The Teacher Task Torce Teacher Policy Development Guide was developed by the International Task Force on Teachers for EFA (Teacher Task Force) in close coordination with UNESCO entities and external partners of the Teacher Task Force. The aim was to produce a tool that could help countries develop evidence-based national teacher policy.
Created in 2008 as a global partners’ alliance to fill the teacher gap, the Teacher Task Force has advocated for, and facilitated the coordination of, international efforts to provide sufficient numbers of well-qualified teachers to achieve EFA goals. The second phase of the Task Force programme (2014–2016) more specifically attempts to boost the performance and progress of education systems in addressing the critical shortage of qualified teachers to assist in achieving and monitoring the teacher-related target of the SDGs and the Education 2030 Framework for Action.
The Teacher Task Force Steering Committee, in its November 2013 meeting in Kinshasa (Democratic Republic of the Congo), required the Secretariat to initiate the development of the Guide. To launch the process, the Secretariat convened a consultation meeting with relevant UNESCO entities on 19–20 May 2014 to discuss an initial concept and an outline. Three international consultants were then hired to produce the Guide. Further substantive consultation occurred during the process of preparing the Guide, both with UNESCO entities in all regions, and with a wider range of stakeholders, including teacher policy-makers in the Asia-Pacific region, experts from international organisations, including the OECD, the World Bank and the Inter-American Development Bank, and non-governmental organisations such as Voluntary Service Overseas (VSO) International and Humana People to People.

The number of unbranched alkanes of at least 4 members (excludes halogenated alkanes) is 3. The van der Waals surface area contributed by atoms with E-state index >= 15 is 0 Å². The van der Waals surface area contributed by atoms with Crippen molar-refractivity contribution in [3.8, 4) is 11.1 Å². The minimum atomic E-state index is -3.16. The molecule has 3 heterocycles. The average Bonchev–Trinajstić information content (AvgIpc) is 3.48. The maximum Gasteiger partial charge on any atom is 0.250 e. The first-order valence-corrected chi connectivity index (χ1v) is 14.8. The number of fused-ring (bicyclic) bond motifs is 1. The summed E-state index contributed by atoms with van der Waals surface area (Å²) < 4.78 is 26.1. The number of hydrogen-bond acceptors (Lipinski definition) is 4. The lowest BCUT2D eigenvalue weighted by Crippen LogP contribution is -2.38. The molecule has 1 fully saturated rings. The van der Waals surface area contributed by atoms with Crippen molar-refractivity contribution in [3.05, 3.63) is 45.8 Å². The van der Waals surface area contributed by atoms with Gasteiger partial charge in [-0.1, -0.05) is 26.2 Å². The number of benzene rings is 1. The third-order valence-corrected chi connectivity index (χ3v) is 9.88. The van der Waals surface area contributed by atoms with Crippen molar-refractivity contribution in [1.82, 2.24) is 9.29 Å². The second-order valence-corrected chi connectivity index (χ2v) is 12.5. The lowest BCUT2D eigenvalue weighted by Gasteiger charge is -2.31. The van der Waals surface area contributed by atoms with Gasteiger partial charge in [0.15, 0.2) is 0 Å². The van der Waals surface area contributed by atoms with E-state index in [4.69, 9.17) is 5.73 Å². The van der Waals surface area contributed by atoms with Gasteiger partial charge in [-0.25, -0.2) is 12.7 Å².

The outcome was validated at the workshop organised in Rabat (Morocco) in December 2014, with additional inputs that the authors incorporated when submitting the final Teacher Policy Development Guide. A major recommendation of this final validation meeting was to publish both an abridged version of the document for a specific public and the full text with illustrations and country case examples for those interested in learning more on the topic while using the Guide for developing a national teacher policy.